6 Tips for “Keeping Your Cool” While Driving in High Temperatures
Summer is nearly here, and so is the heat! As hot as it is going to get, experienced drivers know that the temperatures on the road (and in your cab) can be even hotter!
When the temperatures start to rise, it is smart to be mindful of the risks associated with the heat, as well as the steps you can take to ensure your own safety and the safety of the other drivers sharing the road with you.
The three “levels” of heat-related illness can be generalized as:
- Heat cramps—the least severe of heat-related illness, characterized by extreme thirst, heavy sweating, fatigue, and muscle cramps.
- Heat exhaustion—while heavy sweating can be a precursor to heat exhaustion, the absence of sweating all together can be symptomatic of heat exhaustion as well. Other symptoms to watch out for as well include having goosebumps and cold sweats while in the heat, headache, nausea, a heartbeat that is weak yet rapid, and finally dizziness and/or low blood pressure when standing up.
- Heat Stroke—the most severe heat-related illness, symptoms of heat stroke include fainting, seizures and can also include unexplained confusion or an inability to think clearly.
Educating yourself on the symptoms and dangers of heat-related sickness is the crucial first step in protecting yourself from danger—add these tips and techniques to your arsenal to help you beat the heat:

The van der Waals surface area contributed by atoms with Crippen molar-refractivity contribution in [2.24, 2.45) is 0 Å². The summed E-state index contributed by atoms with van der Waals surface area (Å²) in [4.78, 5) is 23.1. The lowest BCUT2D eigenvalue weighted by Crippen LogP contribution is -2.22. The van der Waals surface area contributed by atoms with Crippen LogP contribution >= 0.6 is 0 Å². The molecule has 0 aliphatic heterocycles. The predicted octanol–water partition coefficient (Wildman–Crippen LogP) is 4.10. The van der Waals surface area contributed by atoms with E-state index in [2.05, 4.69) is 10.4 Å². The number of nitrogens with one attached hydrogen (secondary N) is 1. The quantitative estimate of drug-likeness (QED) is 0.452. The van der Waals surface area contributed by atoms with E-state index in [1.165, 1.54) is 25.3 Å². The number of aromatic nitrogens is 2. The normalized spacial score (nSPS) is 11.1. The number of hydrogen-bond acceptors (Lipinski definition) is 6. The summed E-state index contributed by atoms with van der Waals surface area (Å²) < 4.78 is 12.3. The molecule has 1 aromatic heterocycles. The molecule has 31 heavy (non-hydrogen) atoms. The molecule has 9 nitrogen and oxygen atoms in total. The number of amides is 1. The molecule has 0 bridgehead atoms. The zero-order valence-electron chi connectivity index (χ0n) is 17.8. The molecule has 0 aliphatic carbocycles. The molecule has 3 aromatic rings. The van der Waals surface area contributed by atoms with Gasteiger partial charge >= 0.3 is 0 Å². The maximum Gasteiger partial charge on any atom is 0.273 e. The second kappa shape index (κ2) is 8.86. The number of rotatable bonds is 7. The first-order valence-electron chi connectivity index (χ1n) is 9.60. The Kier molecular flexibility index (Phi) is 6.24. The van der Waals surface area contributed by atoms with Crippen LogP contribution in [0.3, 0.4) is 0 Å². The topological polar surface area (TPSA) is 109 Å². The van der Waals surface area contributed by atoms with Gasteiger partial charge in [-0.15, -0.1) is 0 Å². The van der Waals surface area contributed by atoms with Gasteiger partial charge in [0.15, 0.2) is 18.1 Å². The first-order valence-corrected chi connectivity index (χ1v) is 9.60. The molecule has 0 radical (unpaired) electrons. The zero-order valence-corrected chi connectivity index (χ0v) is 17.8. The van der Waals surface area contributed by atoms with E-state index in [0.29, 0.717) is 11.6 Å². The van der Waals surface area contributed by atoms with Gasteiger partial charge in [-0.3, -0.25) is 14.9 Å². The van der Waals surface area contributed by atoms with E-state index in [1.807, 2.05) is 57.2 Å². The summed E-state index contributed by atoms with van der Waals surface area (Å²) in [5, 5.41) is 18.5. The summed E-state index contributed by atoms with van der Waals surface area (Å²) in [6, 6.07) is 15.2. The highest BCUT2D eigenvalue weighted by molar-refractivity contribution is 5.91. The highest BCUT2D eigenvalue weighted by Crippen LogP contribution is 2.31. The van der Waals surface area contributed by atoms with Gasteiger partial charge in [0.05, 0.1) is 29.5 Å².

- STOP—if you’re experiencing symptoms of heat illness you must respect these symptoms by taking a break from your work or driving. Take this time to focus on assisting your body in returning to its normal temperature.
- Drink plenty of fluids—an obvious tip, but one that is not to be overlooked! Water and electrolyte heavy drinks such as Gatorade contain the essential building blocks your body needs to develop a strong defense against heat sickness.
- Take a “cool” break—when taking a break, find a cool place like the air-conditioned comfort of your cab or local rest stop—this will assist your body in cooling down and properly regulating your body temperature.
- Cold water on the skin—if you’re able, take a cool shower or cover your head/neck area with a towel soaked in cool water or filled with ice cubes.
- Loosen your clothes—as mentioned before, sweating is only Step 1 in your body’s ability to regulate its own temperature. Your body must be able to remove the moisture from your skin via evaporation and tight-fitting clothing may inhibit your body’s ability to perform this task efficiently.
- Contact a doctor—in the case that your internal body temperature reaches unsafe levels and/or your symptoms are not improving within an hour or so, contact a medical professional immediately and refrain from driving or operating machinery until your symptoms have subsided.
Obviously meeting deadlines in the name of the game in the driving business, but making sure you’re available to meet said deadlines is paramount.
If you begin experiencing heat-related symptoms while driving during these hot months, make sure you’re giving these indicators the respect they deserve and take steps toward helping your body regulate its temperature.
To learn more about heat exhaustion visit OSHA’s information on occupational heat exposure.